The so-called Central Mediterranean migration route to Italy via Niger and Libya has for years been one of the most important and dangerous migration routes in the world.
In the wake of recent EU interventions in Libya and Niger, however, the number of people crossing the desert and the sea has reportedly dropped significantly in the past year.
But what do we know about these interventions and how are they perceived locally?
Are they seen as saving African lives or as exporting European border control measures?
In this seminar, two prominent scholars will discuss the shape and status of recent European interventions in Niger and Libya, the two main transit countries for especially West African migration to Europe.
In northern Niger, there is a growing local discontent with European driven attempts to close down the desert routes, causing some observers to worry about the stability of the volatile region.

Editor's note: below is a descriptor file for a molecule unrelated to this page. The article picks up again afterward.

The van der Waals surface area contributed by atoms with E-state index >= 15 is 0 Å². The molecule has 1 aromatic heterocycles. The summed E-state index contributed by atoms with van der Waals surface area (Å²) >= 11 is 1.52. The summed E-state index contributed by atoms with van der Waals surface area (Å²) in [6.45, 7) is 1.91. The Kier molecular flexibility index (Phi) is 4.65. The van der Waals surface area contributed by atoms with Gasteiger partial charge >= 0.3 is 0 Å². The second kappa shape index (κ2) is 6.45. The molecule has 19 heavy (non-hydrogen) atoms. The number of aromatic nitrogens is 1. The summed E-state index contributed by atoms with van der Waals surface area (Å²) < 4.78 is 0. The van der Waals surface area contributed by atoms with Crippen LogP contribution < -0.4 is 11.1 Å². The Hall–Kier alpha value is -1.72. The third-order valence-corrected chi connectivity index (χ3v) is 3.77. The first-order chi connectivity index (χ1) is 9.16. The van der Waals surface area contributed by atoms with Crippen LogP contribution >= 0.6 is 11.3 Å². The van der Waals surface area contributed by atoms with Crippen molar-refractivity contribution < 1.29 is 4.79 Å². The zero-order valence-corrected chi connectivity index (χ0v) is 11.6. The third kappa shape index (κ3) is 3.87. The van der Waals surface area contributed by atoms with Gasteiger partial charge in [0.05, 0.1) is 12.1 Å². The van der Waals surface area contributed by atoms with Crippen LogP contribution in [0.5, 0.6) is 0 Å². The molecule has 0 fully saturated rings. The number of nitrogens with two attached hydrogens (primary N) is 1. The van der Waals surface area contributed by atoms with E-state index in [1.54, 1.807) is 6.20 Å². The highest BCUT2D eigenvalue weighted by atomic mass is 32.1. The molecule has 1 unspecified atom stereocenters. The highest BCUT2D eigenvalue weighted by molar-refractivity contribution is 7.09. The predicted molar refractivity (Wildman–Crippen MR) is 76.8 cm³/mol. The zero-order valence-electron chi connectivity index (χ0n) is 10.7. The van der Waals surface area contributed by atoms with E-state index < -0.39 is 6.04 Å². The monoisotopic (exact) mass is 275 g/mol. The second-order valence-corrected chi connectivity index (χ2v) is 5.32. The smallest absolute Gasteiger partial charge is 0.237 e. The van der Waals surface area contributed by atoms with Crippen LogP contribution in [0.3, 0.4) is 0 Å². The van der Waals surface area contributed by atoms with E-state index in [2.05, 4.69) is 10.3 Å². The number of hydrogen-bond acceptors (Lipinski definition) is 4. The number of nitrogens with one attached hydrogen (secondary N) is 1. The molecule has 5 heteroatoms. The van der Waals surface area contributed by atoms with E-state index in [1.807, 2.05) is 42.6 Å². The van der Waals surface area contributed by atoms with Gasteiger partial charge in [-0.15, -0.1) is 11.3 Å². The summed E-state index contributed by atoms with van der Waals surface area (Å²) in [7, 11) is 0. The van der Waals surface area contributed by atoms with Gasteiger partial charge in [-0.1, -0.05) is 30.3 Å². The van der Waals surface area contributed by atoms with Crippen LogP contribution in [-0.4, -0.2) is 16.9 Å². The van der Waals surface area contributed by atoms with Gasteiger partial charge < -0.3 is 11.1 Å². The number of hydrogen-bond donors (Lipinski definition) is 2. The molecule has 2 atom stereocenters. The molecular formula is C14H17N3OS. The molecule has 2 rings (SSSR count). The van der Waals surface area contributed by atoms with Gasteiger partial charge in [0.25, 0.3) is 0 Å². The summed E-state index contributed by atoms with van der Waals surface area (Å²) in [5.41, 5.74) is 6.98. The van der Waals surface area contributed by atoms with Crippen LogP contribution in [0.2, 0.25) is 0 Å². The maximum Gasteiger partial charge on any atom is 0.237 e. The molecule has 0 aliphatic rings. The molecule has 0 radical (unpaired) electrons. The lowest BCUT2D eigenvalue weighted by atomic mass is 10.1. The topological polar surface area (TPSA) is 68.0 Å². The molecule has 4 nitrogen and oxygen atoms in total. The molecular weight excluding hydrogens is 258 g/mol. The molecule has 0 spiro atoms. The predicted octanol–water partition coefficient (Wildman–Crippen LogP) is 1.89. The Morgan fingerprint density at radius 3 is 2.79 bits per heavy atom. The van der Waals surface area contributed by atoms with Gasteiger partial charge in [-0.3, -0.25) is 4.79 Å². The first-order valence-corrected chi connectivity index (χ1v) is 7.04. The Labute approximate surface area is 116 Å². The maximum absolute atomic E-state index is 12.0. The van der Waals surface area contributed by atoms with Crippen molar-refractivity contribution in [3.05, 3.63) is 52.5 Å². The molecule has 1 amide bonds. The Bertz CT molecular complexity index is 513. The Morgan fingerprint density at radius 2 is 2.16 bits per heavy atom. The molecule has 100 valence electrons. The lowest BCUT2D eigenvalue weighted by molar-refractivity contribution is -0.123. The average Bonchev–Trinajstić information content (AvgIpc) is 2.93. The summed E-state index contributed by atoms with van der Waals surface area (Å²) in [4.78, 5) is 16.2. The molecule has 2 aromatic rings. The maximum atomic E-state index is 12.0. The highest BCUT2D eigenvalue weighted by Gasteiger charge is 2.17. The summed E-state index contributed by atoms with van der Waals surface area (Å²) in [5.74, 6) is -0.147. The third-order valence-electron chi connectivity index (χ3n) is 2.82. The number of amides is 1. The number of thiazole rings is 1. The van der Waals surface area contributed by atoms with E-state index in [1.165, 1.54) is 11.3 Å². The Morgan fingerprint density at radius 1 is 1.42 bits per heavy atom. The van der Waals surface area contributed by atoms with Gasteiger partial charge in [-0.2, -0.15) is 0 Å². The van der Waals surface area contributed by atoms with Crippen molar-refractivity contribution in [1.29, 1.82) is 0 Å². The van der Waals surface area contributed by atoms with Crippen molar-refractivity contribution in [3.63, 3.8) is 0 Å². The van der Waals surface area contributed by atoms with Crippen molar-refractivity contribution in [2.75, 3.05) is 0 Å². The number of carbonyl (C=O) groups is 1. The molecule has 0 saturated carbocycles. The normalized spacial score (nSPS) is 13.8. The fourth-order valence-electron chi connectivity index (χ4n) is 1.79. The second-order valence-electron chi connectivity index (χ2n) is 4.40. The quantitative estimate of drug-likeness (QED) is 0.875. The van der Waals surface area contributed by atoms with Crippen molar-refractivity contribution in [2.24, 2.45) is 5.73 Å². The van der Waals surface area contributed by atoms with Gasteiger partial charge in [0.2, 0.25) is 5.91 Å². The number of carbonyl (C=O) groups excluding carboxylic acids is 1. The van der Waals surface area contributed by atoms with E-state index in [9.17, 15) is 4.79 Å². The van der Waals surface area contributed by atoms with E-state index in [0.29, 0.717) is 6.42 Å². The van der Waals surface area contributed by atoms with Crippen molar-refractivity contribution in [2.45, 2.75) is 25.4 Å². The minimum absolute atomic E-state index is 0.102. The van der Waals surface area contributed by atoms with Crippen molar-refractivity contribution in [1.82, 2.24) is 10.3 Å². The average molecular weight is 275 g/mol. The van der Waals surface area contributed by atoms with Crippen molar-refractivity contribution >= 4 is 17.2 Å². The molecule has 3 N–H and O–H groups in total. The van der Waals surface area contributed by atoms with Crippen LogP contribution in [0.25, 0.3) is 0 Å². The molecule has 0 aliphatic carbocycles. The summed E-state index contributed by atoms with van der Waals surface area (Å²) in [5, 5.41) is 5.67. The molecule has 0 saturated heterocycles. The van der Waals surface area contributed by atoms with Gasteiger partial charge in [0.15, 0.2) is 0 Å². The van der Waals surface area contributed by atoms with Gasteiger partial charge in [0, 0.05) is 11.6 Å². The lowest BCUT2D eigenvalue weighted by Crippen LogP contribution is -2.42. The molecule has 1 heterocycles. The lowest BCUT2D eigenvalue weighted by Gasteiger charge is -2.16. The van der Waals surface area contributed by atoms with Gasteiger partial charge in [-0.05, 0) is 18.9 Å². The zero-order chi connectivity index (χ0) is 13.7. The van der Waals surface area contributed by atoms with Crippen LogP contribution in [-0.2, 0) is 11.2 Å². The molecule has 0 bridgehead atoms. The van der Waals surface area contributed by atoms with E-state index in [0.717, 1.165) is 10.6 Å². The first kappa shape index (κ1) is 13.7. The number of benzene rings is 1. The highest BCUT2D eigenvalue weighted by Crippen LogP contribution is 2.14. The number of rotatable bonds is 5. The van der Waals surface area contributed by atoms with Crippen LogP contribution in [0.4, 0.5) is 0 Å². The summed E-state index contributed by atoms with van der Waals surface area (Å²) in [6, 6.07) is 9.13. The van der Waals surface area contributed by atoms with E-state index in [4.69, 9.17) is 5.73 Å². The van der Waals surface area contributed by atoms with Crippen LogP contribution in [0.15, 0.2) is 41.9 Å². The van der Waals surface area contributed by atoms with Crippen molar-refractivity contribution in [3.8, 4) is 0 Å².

And in Libya, many have questioned the wisdom and moral integrity of Italy's collaboration with local militias to stop migrants and refugees from leaving for Europe.
Here, we ask what political and humanitarian challenges the present border interventions represent today and looking ahead.
- Julien Brachet, Researcher, IRD – Université Paris 1 Panthéon Sorbonne
- Claudia Gazzini, Senior Analyst, The International Crisis Group
- Hans Lucht, Senior Researcher, Danish institute for International Studies
13.00 - 13.10: Welcome and coffee - Hans Lucht, DIIS
13.10 - 13.35: Policing the desert: EU border control and the demonization of smugglers in Agadez, Niger - Julien Brachet
13.35 - 14.00: Migrants and militias: The business of human smuggling in Libya - Claudia Gazzini
14.00 - 14.45: Discussion
The seminar will be in English.
Participation is free of charge, but registration is required. Please use our online registration form no later than Wednesday 21 May 2018, at 12.00 noon.